Early-afternoon snack (ethics)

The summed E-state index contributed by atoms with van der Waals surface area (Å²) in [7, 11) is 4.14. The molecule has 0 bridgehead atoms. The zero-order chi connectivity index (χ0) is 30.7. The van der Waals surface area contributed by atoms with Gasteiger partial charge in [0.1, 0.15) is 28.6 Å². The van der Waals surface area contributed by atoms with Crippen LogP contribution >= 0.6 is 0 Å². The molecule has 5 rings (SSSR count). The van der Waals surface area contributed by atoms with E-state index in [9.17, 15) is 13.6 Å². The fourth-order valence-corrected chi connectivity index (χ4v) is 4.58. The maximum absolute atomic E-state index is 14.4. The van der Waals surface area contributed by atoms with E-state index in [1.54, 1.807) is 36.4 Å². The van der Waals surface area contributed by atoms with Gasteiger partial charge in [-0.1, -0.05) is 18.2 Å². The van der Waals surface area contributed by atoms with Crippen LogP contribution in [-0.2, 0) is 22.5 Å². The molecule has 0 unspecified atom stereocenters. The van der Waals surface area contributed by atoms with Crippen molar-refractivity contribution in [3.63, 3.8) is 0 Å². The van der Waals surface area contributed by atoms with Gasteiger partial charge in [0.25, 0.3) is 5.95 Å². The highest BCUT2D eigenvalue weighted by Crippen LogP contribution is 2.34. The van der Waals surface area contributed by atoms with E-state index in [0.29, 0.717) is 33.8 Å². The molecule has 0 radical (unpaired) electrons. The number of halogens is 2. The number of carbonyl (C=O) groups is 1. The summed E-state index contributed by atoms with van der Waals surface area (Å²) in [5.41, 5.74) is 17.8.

I’ll post the answers at 4:30 EST, without premature postulation. Wiggum Bob McKenzie, CFA, is chief executive officer (CEO) of McKenziefood, a European private equity firm specializing in food retailers. The retail food industry has been consolidating during the past two years as private equity funds have closed numerous deals and taken many companies private. McKenziefood recently hired Sarah Wiggum, a CFA Level II candidate, as a controller. On Wiggum’s first day of work, the head of personnel informs her that by signing the employment contract, Wiggum agrees to comply with the company’s code of ethics and compliance manual. She hands Wiggum copies of the code and compliance manual without further comment. Wiggum spends the next hour reading both documents. An excerpt from the compliance manual appears in Exhibit 1. EXHIBIT 1: McKenziefood Company Compliance Manual Excerpts 1. Employees must not accept gifts, benefits, compensation, or consideration that competes with, or might reasonably be expected to create a conflict of interest with their employer’s interest unless they obtain written consent from all parties involved. 2. Officers have responsibility for ensuring that their direct reports—that is, employees whom they directly supervise—adhere to applicable laws, rules, and regulations. 3. Employees in possession of material nonpublic information should make reasonable efforts to achieve public dissemination of the information if such actions would not breach a duty. 4. Employees shall not trade or cause others to trade in securities of food retailers that may be potential takeover targets of their employer. When she enters her new office that afternoon, Wiggum finds a large gift basket sent by her sister. The card reads “Congratulations on your new position.” The basket is filled with expensive high-quality food items from Crack-in-the-Box—a local small, publicly-traded food retailer, which produces many delicatessen products under its own brand name. During the next two weeks, Wiggum meets with all of McKenziefood’s upper management, including the CEO. In his office, McKenzie praises Wiggum’s efforts to complete the CFA program. “The program is demanding, but it is worthwhile.” McKenzie then explains his investment strategy for choosing McKenzieford’s acquisition targets. He points to a large map on the wall with multi-colored pins marking McKenziefood’s previous takeovers. The map shows acquisitions in all the major cities of Germany with one exception—the home of McKenziefood headquarters. McKenzie remarks, “We are currently in talks for another purchase. Confidentiality prohibits me from discussing it any further, but you will hear more about it soon.” Introduced to Crack-in-the-Box by her sister, Wiggum quickly becomes a loyal customer. She considers it the best food retailer in the vicinity and she frequently purchases its products. The following week, the local newspaper features an article about Crack-in-the-Box and its young founders. The article describes the company’s loyal and growing customer base as well as its poor quarterly financial results. Wiggum notes that the stock has steadily declined during the past twelve months. She concludes that the company has an inexperienced management team, but its popular product line and loyal customer base make the company a potential acquisition target. Wiggum calls her sister and recommends that she purchase Crack-in-the-Box shares because “it would be an attractive acquisition for a larger company.” Based on Wiggum’s recommendation, her sister buys €3,000 worth of shares. During the following two weeks the stock price of Crack-in-the-Box continues to decline. Wiggum’s sister is uncertain of what she should do with her position. She seeks Wiggum’s advice. Wiggum recommends that her sister wait another few days before making her decision and promises to analyze the situation in the meantime. While walking by McKenzie’s office the following day, Wiggum sees a document with Crack-in-the-Box’s distinctive logo and overhears the company’s name through an open office door. That evening, Wiggum tells her sister, “with the price decline, the stock is even more attractive.” She recommends that her sister increase her position. Based on her recommendation her sister buys an additional €3,000 worth of Crack-in-the-Box shares. One month later, McKenziefood publicly announces the acquisition of Crack-in-the-Box Company at a 20% premium to the previous day’s closing price. Following the announcement, Wiggum’s sister boasts about Wiggum’s excellent recommendation and timing to her broker. Regulatory authorities initiate an investigation into suspicious trading in Crack-in-the-Box shares and options preceding the formal announcement of the acquisition. McKenzie receives a letter from regulatory authorities stating that he is the subject of a formal investigation into his professional conduct surrounding the acquisition. He learns from the compliance officer that Wiggum is also under investigation. The compliance officer provides no details and out of respect for Wiggum’s privacy, McKenzie makes no inquiries. The situation remains unchanged and the matter is still pending with regulatory authorities several months later when McKenzie receives his annual Professional Conduct Statement (PCS) from CFA Institute. He reviews the text asking “In the last two years, have you been . . . the subject of . . . any investigation . . . in which your professional conduct, in either a direct or supervisory capacity, was at issue?” 44. Are Excerpts 2 and 3 of McKenziefood’s compliance procedures consistent with CFA Institute Standards of Professional Conduct? A. Yes. B. No, because Excerpt 2 applies only to officers and their direct reports. C. No, because Excerpt 3 does not require employees to achieve public dissemination. 45. According to CFA Institute Standards, must Wiggum obtain permission from her supervisor before accepting the Crack-in-the-Box gift basket? A. No. B. Yes, because the value of the basket is higher than €50. C. Yes, because consent is required by the company’s compliance procedures. 46. When making her initial recommendation to purchase Crack-in-the-Box company shares, Wiggum most likely violates the Standard relating to: A. loyalty to employer. B. integrity of capital markets. C. diligence and reasonable basis. 47. When recommending the purchase of additional Crack-in-the-Box company shares, Wiggum least likely violates the Standard relating to: A. loyalty to employer. B. integrity of capital markets. C. diligence and reasonable basis. 48. Does McKenzie violate any CFA Institute Standards? A. No. B. Yes, because he passes material nonpublic information to Wiggum. C. Yes, because he does not make reasonable efforts to prevent violations of applicable law. 49. According to CFA Standards, McKenzie must disclose to CFA Institute the investigation into: A. his conduct. B. Wiggum’s conduct. C. neither his conduct nor Wiggum’s conduct.